Mr. Temporary Speaker, Sir, I beg to move the following procedural Motion:- THAT, pursuant to the provisions of Standing Order No.125, the Senate resolves that the publication period of the following Bills be reduced from fourteen days to eleven days:- (i) The County Industrial Bill, 2014; (ii) The Alcoholic Drinks Control (Amendment) Bill, 2014; and (iii) The Statute Law (Miscellaneous Amendments) Bill, 2014 Mr. Temporary Speaker, Sir, the reason we are reducing the days is because we wish the Bills to be taken to the committees so that we can expedite them. We also wish to bring more Bills to the Senate, so that we start working on Bills instead of the continuity of Motions. That is why I ask my friend, Sen. (Dr.) Khalwale, to second the Motion.
Mr. Temporary Speaker, Sir, this being a procedural Motion, we, the opposition, would have no serious issues against it. Therefore, we want to support the Government side. The electronic version of the Senate Hansard Report is for information purposes only. A certified version of this Report can be obtained from the Hansard Editor, Senate.
Mr. Temporary Speaker, Sir, I stand to support this Motion. In fact, I hope Sen. Elachi is listening to me. I had been nominated by the Senate Minority Leader and the Deputy Minority Leader to second this Motion. But Sen. Beatrice Elachi---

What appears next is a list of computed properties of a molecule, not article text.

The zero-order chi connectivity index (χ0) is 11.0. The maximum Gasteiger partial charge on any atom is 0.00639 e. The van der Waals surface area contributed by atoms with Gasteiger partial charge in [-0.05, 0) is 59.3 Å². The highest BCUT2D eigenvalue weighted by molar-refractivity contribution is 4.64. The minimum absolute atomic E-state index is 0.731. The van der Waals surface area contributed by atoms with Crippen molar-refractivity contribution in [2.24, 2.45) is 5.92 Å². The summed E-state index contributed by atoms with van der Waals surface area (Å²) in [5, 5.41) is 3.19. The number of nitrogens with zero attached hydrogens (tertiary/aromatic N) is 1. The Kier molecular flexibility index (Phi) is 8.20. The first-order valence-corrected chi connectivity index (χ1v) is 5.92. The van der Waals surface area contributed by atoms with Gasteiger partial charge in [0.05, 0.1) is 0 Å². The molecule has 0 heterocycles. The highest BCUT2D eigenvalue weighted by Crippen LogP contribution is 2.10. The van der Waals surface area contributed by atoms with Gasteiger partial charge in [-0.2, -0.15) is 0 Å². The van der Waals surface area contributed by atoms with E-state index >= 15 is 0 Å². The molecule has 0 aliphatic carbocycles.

(Sen. (Dr.) Machage): Order, Sen. Wako. Avoid semantics.
Mr. Temporary Speaker, Sir, is this a conspiracy from Kakamega County? Sen. Elachi immediately went ahead and nominated Sen. (Dr.) Khalwale to second the Motion when the officials of the Opposition---
(Sen. (Dr.) Machage): Sen. Wako, do not be jealous! Support or oppose the Motion.
Mr. Temporary Speaker, Sir, I wish Kakamega County had moved in favour of Busia County, but anyway, I support this Motion. For too long, we have been accused that we are not debating the real issues of a legislature, which is to enact legislation. So, the sooner we go into debating legislation in this House, the better. For that reason, I support.
Mr. Temporary Speaker, Sir, this is a procedural Motion, but a very important one. We have been waiting for Bill No.3. We had tasked the committee chaired by the distinguished Senator for Busia County to bring a comprehensive raft of amendments to various statutes that touch on devolution, to bring them to speed with the current dispensation. I hope the Bill contains all this. It is time that we moved away from engaging in debating Motions full time and address matters of legislation that will help not only enhance and strengthen devolution, but which will change the lives of Kenyans. I see we have an Alcoholic Drinks Control (Amendment) Bill, 2014. I hope it is not influenced by Mututho. But let it come, we will be able to debate it. I urge that we support this. The committees to which the Bills will be committed after First Reading today should also move expeditiously and report back to the House in the shortest time possible, so that we are able to do our work of legislation. Mr. Temporary Speaker, Sir, I beg to support.